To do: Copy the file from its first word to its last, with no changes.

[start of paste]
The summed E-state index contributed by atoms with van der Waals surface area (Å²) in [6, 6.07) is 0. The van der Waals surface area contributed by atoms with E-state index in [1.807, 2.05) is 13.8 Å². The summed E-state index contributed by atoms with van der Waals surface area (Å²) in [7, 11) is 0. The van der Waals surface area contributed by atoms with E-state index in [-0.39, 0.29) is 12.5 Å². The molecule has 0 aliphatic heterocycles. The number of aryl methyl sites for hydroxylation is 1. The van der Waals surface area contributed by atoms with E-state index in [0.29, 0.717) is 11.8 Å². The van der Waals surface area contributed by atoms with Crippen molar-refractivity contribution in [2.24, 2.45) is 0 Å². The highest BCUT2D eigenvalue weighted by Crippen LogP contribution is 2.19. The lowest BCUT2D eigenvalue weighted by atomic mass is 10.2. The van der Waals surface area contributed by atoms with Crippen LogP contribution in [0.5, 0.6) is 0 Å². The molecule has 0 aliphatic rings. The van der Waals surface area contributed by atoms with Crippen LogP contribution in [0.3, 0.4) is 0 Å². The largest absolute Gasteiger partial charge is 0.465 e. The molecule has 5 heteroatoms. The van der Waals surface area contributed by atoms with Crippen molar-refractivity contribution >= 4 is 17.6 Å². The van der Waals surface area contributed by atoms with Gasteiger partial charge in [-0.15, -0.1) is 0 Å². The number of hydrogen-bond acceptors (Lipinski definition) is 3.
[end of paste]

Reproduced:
The summed E-state index contributed by atoms with van der Waals surface area (Å²) in [6, 6.07) is 0. The van der Waals surface area contributed by atoms with E-state index in [1.807, 2.05) is 13.8 Å². The summed E-state index contributed by atoms with van der Waals surface area (Å²) in [7, 11) is 0. The van der Waals surface area contributed by atoms with E-state index in [-0.39, 0.29) is 12.5 Å². The molecule has 0 aliphatic heterocycles. The number of aryl methyl sites for hydroxylation is 1. The van der Waals surface area contributed by atoms with E-state index in [0.29, 0.717) is 11.8 Å². The van der Waals surface area contributed by atoms with Crippen molar-refractivity contribution in [2.24, 2.45) is 0 Å². The highest BCUT2D eigenvalue weighted by Crippen LogP contribution is 2.19. The lowest BCUT2D eigenvalue weighted by atomic mass is 10.2. The van der Waals surface area contributed by atoms with Crippen LogP contribution in [0.5, 0.6) is 0 Å². The molecule has 0 aliphatic rings. The van der Waals surface area contributed by atoms with Crippen LogP contribution in [0.3, 0.4) is 0 Å². The largest absolute Gasteiger partial charge is 0.465 e. The molecule has 5 heteroatoms. The van der Waals surface area contributed by atoms with Crippen molar-refractivity contribution >= 4 is 17.6 Å². The van der Waals surface area contributed by atoms with Gasteiger partial charge in [-0.15, -0.1) is 0 Å². The number of hydrogen-bond acceptors (Lipinski definition) is 3.